The federal government has taken a “failed approach” to cybersecurity, with efforts that focus on reducing vulnerabilities rather than actively deterring attackers, according to one of the FBI’s top former cyber officials.

Steven Chabinsky, a 17-year bureau veteran who stepped down this month as the FBI’s top cyber lawyer, argued that the movement to set security standards for companies — which has been a goal for the Obama administration and the focus of congressional debate — is useful only “in the margins.”

More important is to enable companies whose computer networks are targeted by criminals and foreign intelligence services to detect who’s penetrating their systems and to take more aggressive action to defend themselves, Chabinsky said in his first interview since leaving office.

“The FBI needs stronger partners in the private sector who can figure out who the bad guys are, and there needs to be much stronger relationships between the private sector, law enforcement and the courts to ensure that all the legal authorities that exist can be brought to bear against cyberattackers,” he said.

The remarks by Chabinsky are the latest warning from former top cyber officials.

Earlier this year, Shawn Henry, who recently retired as the FBI’s top cyber-sleuth, said that the government and the private sector, which controls the country’s critical computer networks, should work together to take more assertive action against sophisticated foreign adversaries.

The role of the private sector in aggressively defending itself has become a hot issue in cyber circles.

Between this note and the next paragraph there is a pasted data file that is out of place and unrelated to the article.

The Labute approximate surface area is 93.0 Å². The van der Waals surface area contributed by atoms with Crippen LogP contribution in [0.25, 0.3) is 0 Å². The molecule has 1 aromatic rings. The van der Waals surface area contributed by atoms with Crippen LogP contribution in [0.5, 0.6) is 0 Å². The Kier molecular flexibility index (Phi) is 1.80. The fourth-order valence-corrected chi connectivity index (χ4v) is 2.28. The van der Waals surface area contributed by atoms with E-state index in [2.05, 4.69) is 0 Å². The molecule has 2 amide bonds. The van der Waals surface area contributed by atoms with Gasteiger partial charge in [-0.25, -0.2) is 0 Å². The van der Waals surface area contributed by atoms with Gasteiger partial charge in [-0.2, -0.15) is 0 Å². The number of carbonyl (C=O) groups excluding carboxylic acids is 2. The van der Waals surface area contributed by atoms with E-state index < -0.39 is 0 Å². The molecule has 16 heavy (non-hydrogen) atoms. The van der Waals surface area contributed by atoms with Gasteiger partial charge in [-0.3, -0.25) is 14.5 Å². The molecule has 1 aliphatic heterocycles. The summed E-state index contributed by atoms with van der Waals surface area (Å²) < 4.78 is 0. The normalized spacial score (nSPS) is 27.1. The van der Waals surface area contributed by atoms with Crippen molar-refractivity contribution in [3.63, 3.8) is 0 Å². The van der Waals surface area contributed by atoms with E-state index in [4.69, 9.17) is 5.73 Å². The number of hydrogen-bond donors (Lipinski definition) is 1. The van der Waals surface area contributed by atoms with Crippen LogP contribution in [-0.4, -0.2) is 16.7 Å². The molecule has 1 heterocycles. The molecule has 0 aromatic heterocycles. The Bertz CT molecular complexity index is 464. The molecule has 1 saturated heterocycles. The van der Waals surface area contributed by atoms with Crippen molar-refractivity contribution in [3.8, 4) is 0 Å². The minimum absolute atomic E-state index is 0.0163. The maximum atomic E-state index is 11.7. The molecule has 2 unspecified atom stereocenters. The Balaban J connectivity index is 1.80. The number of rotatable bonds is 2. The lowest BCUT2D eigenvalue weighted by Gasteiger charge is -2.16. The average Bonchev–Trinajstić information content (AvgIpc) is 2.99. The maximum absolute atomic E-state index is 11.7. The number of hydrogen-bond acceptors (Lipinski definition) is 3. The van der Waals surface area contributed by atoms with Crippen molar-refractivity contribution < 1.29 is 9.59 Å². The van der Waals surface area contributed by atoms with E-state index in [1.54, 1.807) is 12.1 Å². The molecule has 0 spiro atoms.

Former CIA director Michael V. Hayden has said that given the limits of the government in protecting companies in cyberspace, he expects to see the emergence of a “digital Blackwater,” or firms that hire themselves out to strike back at online intruders.

Chabinsky, who was the FBI Cyber Division’s deputy assistant director and who has joined the security firm Crowdstrike, said he is “not advocating vigilantism” or striking back at an attacker for retaliation’s sake.

Rather, he said, from his FBI experience, he thinks that there needs to be much more debate and clarity about what companies can and cannot do to protect themselves.

For instance, he said, say a company detects a breach and finds its proprietary data on an external server. Should the company have the legal right to delete or encrypt the data? The company could then report the theft to law enforcement so the government can pursue the hacker, he said.

The issue, said Stewart A. Baker, a former senior Homeland Security Department official who now advises clients on cybersecurity, is that entering another party’s server and deleting or encrypting data could, under some circumstances, violate a number of state and federal laws — including those against computer fraud or trespassing.

But, he said, there is a legal argument to be made that such an action is a reasonable defense of one’s property. Though common in other contexts, that defense has yet to be tested in the cyber area in court.

“This is an area that would seem ripe for congressional debate and resolution,” Chabinsky said.

Baker, a partner at Steptoe & Johnson, agreed. “We all know from watching Westerns the difference between a lynch mob and a posse that’s been deputized,” he said. “Finding ways to provide appropriate oversight and yet use the substantial resources that the private sector can bring to bear is something we need to do.”

A key issue here, as in policy debates over how far the military can go to defend networks, is collateral damage.

Chabinsky acknowledged that there would need to be protections against unintended consequences and against actions that caused damage to innocent parties.

“What victims are talking about is getting onto a server” and deleting or encrypting their own data before it’s stolen, he said. “They’re not talking about taking vengeance and frying a system.”

The bottom line, he said, is “the defense has to be done in a judicious way.”